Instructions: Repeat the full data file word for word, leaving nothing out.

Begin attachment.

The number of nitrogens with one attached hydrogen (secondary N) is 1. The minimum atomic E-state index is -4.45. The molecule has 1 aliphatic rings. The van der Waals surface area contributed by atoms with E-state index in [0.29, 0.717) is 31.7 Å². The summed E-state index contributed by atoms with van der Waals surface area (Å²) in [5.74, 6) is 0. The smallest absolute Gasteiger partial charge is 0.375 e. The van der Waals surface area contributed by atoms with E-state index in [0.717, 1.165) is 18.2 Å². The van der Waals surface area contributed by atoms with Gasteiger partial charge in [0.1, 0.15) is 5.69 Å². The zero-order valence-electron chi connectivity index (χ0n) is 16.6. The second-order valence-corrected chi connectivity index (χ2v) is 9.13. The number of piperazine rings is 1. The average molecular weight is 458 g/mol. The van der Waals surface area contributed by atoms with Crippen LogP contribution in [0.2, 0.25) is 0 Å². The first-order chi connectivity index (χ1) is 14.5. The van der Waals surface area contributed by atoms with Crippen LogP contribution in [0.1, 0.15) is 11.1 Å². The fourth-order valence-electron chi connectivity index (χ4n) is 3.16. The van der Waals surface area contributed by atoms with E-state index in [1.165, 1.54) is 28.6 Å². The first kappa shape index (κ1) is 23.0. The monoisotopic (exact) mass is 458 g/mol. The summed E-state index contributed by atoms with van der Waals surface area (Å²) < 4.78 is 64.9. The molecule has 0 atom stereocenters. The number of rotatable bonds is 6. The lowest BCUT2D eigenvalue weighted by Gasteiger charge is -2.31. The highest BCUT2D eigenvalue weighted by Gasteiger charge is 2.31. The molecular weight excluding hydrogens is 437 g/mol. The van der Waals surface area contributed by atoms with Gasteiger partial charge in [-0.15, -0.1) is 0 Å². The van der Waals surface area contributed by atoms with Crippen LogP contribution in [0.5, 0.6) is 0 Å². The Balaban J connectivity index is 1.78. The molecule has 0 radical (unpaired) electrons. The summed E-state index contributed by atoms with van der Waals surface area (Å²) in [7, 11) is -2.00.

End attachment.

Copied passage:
The number of nitrogens with one attached hydrogen (secondary N) is 1. The minimum atomic E-state index is -4.45. The molecule has 1 aliphatic rings. The van der Waals surface area contributed by atoms with E-state index in [0.29, 0.717) is 31.7 Å². The summed E-state index contributed by atoms with van der Waals surface area (Å²) in [5.74, 6) is 0. The smallest absolute Gasteiger partial charge is 0.375 e. The van der Waals surface area contributed by atoms with E-state index in [0.717, 1.165) is 18.2 Å². The van der Waals surface area contributed by atoms with Gasteiger partial charge in [0.1, 0.15) is 5.69 Å². The zero-order valence-electron chi connectivity index (χ0n) is 16.6. The second-order valence-corrected chi connectivity index (χ2v) is 9.13. The number of piperazine rings is 1. The average molecular weight is 458 g/mol. The van der Waals surface area contributed by atoms with Crippen LogP contribution in [0.2, 0.25) is 0 Å². The first-order chi connectivity index (χ1) is 14.5. The van der Waals surface area contributed by atoms with Crippen LogP contribution in [0.1, 0.15) is 11.1 Å². The fourth-order valence-electron chi connectivity index (χ4n) is 3.16. The van der Waals surface area contributed by atoms with E-state index in [1.165, 1.54) is 28.6 Å². The first kappa shape index (κ1) is 23.0. The monoisotopic (exact) mass is 458 g/mol. The summed E-state index contributed by atoms with van der Waals surface area (Å²) < 4.78 is 64.9. The molecule has 0 atom stereocenters. The number of rotatable bonds is 6. The lowest BCUT2D eigenvalue weighted by Gasteiger charge is -2.31. The highest BCUT2D eigenvalue weighted by Gasteiger charge is 2.31. The molecular weight excluding hydrogens is 437 g/mol. The van der Waals surface area contributed by atoms with Gasteiger partial charge in [-0.15, -0.1) is 0 Å². The van der Waals surface area contributed by atoms with Crippen LogP contribution in [0.5, 0.6) is 0 Å². The Balaban J connectivity index is 1.78. The molecule has 0 radical (unpaired) electrons. The summed E-state index contributed by atoms with van der Waals surface area (Å²) in [7, 11) is -2.00.